The farmer fish
By slamming their oral jaws shut, damselfishes produce noise and use it to defend their territory or to attract partners during courtship displays. For most of these species, the mechanics of this action are linked to the cerato-mandibular ligament. Located in the mouth, it enables the jaws to slam shut rapidly thereby producing sound. This ligament does not only have an acoustic function. It enables the fish to select algae with surgical precision and to feed on the cultivated algae. Some species have therefore been able to adopt “farming” behavior and occupy a unique position in coral ecosystems and reefs throughout the world. This morphological particularity is therefore directly behind this ecological behavior that is unique in fishes. Two studies conducted at the Functional and Evolutionary Morphology Laboratory of the University of Liege have just revealed how a morphological trait was able to shape the evolution of damselfishes.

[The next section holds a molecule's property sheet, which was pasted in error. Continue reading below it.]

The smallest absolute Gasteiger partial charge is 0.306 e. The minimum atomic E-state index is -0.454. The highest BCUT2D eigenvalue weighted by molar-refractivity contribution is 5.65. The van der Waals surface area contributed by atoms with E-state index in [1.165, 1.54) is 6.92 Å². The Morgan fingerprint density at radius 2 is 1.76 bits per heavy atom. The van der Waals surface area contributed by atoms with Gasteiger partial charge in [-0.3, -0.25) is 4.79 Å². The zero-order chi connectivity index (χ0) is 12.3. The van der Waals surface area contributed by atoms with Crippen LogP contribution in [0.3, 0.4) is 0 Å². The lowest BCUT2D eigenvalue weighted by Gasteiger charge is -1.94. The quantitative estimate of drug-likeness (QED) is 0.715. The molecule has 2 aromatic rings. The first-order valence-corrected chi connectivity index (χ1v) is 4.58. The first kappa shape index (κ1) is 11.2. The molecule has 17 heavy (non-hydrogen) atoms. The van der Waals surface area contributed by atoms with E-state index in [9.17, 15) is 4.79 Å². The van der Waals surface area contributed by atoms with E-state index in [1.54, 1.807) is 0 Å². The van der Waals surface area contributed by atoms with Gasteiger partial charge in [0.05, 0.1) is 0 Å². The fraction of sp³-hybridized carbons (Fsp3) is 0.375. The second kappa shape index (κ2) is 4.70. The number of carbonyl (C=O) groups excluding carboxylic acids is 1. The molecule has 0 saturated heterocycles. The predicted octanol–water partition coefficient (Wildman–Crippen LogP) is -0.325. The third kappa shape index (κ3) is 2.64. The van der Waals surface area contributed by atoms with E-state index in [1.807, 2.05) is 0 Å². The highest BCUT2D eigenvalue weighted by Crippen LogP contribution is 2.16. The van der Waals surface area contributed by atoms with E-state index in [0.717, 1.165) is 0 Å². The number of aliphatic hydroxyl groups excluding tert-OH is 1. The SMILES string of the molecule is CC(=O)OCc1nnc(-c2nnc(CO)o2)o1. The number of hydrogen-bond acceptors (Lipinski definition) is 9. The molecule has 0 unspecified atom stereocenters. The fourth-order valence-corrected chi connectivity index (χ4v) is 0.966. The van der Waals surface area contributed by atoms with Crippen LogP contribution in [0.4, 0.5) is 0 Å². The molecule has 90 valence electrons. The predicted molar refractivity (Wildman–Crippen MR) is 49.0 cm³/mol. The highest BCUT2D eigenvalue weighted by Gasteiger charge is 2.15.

The ligament that has been known for thirty years
The presence of this ligament in damselfishes has been known since 1981. But at that time, nobody really knew what it was used for. In 2007, Eric Parmentier, a researcher at the Functional Evolutionary Morphology Laboratory of the University of Liege, discovered its function in the production of clownfish (these belong to the family of damselfishes) and had an intuition that this slamming noise was initially the result of a mechanism at work during feeding. Following these observations, Damien Olivier, a PhD student in the same laboratory, supervised by Bruno Frédérich, a postdoctoral researcher at the F.R.S.-FNRS, extended the research to the entire family of damselfishes (Pomacentridae). He attempted to understand how the biomechanics of this oral ligament could influence their feeding, their diet and therefore their ecological role within coral reefs.
(1) Damien Olivier, Bruno Frédérich, Milton Spanopoulos-Zarco, Eduardo F Balart and Eric Parmentier (2014) The cerato-mandibular ligament: a key functional trait for grazing in damselfishes (Pomacentridae). Frontiers in Zoology, 11: 63.